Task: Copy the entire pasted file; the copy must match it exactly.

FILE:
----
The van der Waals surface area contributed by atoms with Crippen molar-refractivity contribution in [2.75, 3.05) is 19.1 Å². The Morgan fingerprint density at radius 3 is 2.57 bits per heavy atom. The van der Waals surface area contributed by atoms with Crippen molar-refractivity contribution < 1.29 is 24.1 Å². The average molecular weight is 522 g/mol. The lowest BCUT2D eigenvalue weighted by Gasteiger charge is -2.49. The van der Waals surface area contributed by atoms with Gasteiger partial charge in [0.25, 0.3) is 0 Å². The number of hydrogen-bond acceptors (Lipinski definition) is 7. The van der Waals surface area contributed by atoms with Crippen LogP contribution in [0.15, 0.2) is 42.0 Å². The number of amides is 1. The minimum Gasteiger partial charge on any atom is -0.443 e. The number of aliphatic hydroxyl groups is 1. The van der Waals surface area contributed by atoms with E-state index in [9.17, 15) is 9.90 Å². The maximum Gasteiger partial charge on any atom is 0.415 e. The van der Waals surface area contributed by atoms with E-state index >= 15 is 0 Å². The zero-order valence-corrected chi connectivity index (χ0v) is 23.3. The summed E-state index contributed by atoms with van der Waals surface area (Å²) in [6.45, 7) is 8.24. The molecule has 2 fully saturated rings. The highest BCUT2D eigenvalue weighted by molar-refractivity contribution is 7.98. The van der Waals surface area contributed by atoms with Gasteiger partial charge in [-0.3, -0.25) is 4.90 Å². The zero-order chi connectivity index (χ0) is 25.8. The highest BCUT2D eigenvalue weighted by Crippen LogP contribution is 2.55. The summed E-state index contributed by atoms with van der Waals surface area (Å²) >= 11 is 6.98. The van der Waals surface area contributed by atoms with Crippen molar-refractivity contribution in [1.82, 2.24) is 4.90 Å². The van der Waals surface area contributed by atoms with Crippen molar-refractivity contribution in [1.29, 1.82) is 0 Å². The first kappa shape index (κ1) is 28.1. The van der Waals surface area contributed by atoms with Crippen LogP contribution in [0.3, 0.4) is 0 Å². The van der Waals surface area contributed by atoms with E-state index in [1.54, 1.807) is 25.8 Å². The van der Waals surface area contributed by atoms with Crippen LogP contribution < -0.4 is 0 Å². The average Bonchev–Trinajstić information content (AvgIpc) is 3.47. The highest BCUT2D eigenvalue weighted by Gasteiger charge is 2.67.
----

The van der Waals surface area contributed by atoms with Crippen molar-refractivity contribution in [2.75, 3.05) is 19.1 Å². The Morgan fingerprint density at radius 3 is 2.57 bits per heavy atom. The van der Waals surface area contributed by atoms with Crippen molar-refractivity contribution < 1.29 is 24.1 Å². The average molecular weight is 522 g/mol. The lowest BCUT2D eigenvalue weighted by Gasteiger charge is -2.49. The van der Waals surface area contributed by atoms with Gasteiger partial charge in [0.25, 0.3) is 0 Å². The number of hydrogen-bond acceptors (Lipinski definition) is 7. The van der Waals surface area contributed by atoms with Crippen LogP contribution in [0.15, 0.2) is 42.0 Å². The number of amides is 1. The minimum Gasteiger partial charge on any atom is -0.443 e. The number of aliphatic hydroxyl groups is 1. The van der Waals surface area contributed by atoms with E-state index in [9.17, 15) is 9.90 Å². The maximum Gasteiger partial charge on any atom is 0.415 e. The van der Waals surface area contributed by atoms with E-state index >= 15 is 0 Å². The zero-order valence-corrected chi connectivity index (χ0v) is 23.3. The summed E-state index contributed by atoms with van der Waals surface area (Å²) in [6.45, 7) is 8.24. The molecule has 2 fully saturated rings. The highest BCUT2D eigenvalue weighted by molar-refractivity contribution is 7.98. The van der Waals surface area contributed by atoms with Gasteiger partial charge in [-0.3, -0.25) is 4.90 Å². The zero-order chi connectivity index (χ0) is 25.8. The highest BCUT2D eigenvalue weighted by Crippen LogP contribution is 2.55. The summed E-state index contributed by atoms with van der Waals surface area (Å²) >= 11 is 6.98. The van der Waals surface area contributed by atoms with Crippen molar-refractivity contribution in [1.82, 2.24) is 4.90 Å². The van der Waals surface area contributed by atoms with Crippen molar-refractivity contribution in [1.29, 1.82) is 0 Å². The first kappa shape index (κ1) is 28.1. The van der Waals surface area contributed by atoms with Crippen LogP contribution in [0.3, 0.4) is 0 Å². The van der Waals surface area contributed by atoms with E-state index in [1.54, 1.807) is 25.8 Å². The van der Waals surface area contributed by atoms with Crippen LogP contribution < -0.4 is 0 Å². The average Bonchev–Trinajstić information content (AvgIpc) is 3.47. The highest BCUT2D eigenvalue weighted by Gasteiger charge is 2.67.